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A Defendant Has Constitutional Rights And Legal Options

Once you have been formally accused of a crime you become the defendant. This doesn’t necessarily mean that you have to offer up a defense. You also have the option to “remain silent” and make the prosecution prove that you are guilty. If you think your chances of being convicted are pretty good, you can choose to negotiate with the prosecutor to get the charges reduced or to bargain to receive the minimal penalty allowed by the law.

If you choose to propose a defense your attorney can do so at any stage of the judgement, from the grand jury hearing up to and including the trial date. The strategy of the timing can be critical to the case.

There are several options open to you and your defense attorney. Claiming that the prosecution’s allegations are unfounded amounts to entering a plea of not guilty, and places the obligation of producing evidence and testimony that will prove your guilt beyond any reasonable doubt.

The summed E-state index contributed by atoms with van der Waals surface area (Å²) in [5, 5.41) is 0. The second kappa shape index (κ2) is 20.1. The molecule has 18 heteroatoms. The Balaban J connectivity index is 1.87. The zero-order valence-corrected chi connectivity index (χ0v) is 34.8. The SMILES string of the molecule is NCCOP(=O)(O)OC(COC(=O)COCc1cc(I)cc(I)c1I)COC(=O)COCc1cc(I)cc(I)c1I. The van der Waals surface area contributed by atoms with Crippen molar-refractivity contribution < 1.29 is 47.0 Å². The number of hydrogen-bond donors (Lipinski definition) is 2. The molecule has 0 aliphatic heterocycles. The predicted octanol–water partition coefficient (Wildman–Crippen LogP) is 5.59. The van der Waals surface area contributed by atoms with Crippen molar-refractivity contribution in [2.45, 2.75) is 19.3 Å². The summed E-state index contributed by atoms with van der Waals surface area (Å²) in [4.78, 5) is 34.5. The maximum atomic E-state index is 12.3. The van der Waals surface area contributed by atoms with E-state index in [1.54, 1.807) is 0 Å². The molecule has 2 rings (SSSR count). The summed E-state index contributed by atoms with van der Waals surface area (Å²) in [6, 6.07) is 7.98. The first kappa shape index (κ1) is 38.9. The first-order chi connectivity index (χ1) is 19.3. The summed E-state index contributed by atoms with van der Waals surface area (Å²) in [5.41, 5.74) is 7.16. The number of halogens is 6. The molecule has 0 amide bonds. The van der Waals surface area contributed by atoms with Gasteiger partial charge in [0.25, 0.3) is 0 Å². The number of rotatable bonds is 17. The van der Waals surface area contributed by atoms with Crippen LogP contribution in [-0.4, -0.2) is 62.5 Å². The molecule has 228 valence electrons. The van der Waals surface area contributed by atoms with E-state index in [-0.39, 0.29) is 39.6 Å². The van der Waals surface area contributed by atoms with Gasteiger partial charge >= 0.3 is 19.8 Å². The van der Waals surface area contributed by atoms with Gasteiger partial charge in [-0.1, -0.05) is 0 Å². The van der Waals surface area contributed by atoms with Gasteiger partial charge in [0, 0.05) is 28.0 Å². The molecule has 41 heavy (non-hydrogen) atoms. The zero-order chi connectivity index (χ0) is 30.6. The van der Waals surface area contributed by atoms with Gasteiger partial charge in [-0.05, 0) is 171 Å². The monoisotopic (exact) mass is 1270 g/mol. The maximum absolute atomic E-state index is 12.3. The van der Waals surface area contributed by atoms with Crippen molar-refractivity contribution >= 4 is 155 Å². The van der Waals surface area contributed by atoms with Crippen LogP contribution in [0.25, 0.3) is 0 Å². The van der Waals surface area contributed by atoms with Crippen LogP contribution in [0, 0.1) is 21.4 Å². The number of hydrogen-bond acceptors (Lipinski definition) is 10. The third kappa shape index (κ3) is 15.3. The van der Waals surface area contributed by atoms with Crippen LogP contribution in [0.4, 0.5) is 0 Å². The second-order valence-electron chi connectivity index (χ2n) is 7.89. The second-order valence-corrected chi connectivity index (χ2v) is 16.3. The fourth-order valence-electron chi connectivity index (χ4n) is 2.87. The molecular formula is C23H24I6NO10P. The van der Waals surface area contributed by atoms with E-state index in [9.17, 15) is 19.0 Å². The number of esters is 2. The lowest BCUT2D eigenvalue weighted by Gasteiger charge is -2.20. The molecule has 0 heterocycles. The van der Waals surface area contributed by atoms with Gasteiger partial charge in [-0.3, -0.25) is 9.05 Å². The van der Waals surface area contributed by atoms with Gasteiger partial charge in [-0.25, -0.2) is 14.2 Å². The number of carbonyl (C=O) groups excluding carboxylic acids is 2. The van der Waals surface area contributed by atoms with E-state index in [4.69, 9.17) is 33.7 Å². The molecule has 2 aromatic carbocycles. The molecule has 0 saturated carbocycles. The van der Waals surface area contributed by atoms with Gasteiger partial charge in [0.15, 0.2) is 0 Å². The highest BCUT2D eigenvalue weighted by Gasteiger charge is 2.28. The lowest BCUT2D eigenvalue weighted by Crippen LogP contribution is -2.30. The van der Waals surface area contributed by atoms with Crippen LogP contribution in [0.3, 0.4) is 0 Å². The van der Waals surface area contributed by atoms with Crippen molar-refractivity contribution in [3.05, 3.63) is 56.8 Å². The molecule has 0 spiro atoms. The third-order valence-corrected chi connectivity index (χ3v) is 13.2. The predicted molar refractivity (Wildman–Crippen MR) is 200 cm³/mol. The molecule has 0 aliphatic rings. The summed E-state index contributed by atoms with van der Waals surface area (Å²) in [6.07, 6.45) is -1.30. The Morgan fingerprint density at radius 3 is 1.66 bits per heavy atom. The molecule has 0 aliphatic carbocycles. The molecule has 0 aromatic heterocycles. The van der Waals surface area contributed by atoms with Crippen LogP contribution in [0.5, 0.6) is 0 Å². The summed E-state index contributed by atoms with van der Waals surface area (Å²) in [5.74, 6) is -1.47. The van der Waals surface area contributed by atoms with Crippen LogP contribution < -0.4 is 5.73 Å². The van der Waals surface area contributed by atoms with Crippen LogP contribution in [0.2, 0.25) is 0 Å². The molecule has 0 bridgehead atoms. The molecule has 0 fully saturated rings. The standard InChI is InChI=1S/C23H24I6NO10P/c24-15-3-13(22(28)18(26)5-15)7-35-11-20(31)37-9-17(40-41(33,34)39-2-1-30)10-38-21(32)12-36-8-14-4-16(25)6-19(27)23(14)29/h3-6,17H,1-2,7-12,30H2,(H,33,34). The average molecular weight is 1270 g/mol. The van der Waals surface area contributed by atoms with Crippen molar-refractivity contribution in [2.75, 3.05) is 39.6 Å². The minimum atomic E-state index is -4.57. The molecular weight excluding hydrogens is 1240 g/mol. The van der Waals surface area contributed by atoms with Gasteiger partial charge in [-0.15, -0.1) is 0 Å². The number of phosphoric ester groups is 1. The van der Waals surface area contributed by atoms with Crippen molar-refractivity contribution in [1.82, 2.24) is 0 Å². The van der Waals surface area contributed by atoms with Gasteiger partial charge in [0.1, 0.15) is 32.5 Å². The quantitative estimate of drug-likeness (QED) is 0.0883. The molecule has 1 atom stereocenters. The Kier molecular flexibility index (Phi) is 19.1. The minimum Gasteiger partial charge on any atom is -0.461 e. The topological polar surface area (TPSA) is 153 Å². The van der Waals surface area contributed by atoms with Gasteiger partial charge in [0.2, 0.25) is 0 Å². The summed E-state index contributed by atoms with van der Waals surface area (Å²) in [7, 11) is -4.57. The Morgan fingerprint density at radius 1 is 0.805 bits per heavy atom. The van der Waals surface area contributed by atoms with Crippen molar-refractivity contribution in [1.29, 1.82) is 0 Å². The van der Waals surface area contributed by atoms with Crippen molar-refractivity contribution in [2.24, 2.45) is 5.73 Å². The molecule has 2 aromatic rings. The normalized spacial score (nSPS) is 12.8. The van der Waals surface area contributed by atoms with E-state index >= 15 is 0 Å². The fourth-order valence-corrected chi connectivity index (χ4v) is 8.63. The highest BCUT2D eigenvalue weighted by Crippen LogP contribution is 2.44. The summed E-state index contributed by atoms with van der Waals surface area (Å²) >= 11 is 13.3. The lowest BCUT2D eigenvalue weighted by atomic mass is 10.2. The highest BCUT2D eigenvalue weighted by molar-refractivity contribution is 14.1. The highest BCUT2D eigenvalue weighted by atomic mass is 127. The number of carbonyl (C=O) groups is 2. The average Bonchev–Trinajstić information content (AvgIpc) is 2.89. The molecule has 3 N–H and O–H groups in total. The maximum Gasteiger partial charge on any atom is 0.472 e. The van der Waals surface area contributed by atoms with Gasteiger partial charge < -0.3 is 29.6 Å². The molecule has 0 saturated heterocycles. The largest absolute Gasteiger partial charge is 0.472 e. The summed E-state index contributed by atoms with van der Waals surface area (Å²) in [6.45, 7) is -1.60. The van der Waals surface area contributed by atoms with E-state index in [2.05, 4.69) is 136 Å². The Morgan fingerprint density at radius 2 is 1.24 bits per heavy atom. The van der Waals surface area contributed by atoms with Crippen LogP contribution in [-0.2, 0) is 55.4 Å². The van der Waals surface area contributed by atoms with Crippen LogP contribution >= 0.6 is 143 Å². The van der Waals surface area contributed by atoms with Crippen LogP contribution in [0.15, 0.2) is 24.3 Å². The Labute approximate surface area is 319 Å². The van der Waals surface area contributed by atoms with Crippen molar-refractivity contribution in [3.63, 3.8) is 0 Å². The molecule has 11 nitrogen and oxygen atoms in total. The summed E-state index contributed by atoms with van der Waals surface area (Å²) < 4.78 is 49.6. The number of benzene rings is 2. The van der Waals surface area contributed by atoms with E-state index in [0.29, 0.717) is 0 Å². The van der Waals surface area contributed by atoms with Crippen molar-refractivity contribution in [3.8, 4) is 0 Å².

Another approach may be to register an “ affirmative defense,” in which you basically admit that you committed the crime but that you did so under extenuating circumstances which should excuse you from guilt. Examples of such a defense could include situations of duress, self defense or intoxication.

Every defendant accused of a crime is entitled to certain rights in accordance with the amendments to the U.S. Constitution. If any of these rights are breached at any time during the investigation, arrest, or trial it can change the outcome of the litigation. If a search of a defendant’s property was conducted without a proper warrant for instance, it would be considered an infraction of the defendants 4th amendment right, and would mean that any evidence found during the search could not be used against him. Any unconstitutional action will be recorded and could affect the outcome of a future court appearance involving the same defendant. If a defendant suspects that he has been denied any of his constitutional rights, he should let his lawyer know asap.

A criminal attorney associate of Parker Lawyers will be able to advise you of all the legal rights you as a defendant are entitled to. Call for legal help @ 303-841-9525.

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  • Parker Office
    11020 S. Pikes Peak Drive
    Suite 220, Victorian Peaks
    Parker, Colorado 80138
    Phone: 303-841-9525